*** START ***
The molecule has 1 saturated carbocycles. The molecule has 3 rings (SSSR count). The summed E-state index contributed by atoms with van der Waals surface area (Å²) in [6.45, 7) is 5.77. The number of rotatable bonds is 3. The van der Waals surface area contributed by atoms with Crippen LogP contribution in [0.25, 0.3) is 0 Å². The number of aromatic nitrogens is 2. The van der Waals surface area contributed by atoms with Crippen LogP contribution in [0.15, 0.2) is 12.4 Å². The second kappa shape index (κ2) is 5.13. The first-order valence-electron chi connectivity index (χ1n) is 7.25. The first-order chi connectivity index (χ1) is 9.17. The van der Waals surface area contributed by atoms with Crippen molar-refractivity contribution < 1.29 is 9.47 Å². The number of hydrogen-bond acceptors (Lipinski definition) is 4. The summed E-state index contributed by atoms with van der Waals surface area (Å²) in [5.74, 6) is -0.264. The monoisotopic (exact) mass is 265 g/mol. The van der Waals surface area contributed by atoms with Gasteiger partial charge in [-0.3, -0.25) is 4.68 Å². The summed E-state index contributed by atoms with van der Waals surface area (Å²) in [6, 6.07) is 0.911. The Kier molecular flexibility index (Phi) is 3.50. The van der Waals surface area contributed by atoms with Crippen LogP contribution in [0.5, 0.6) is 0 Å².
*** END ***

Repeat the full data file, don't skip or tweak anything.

The molecule has 1 saturated carbocycles. The molecule has 3 rings (SSSR count). The summed E-state index contributed by atoms with van der Waals surface area (Å²) in [6.45, 7) is 5.77. The number of rotatable bonds is 3. The van der Waals surface area contributed by atoms with Crippen LogP contribution in [0.25, 0.3) is 0 Å². The number of aromatic nitrogens is 2. The van der Waals surface area contributed by atoms with Crippen LogP contribution in [0.15, 0.2) is 12.4 Å². The second kappa shape index (κ2) is 5.13. The first-order valence-electron chi connectivity index (χ1n) is 7.25. The first-order chi connectivity index (χ1) is 9.17. The van der Waals surface area contributed by atoms with Crippen molar-refractivity contribution < 1.29 is 9.47 Å². The number of hydrogen-bond acceptors (Lipinski definition) is 4. The summed E-state index contributed by atoms with van der Waals surface area (Å²) in [5.74, 6) is -0.264. The monoisotopic (exact) mass is 265 g/mol. The van der Waals surface area contributed by atoms with Gasteiger partial charge in [-0.3, -0.25) is 4.68 Å². The summed E-state index contributed by atoms with van der Waals surface area (Å²) in [6, 6.07) is 0.911. The Kier molecular flexibility index (Phi) is 3.50. The van der Waals surface area contributed by atoms with Crippen LogP contribution in [0.5, 0.6) is 0 Å².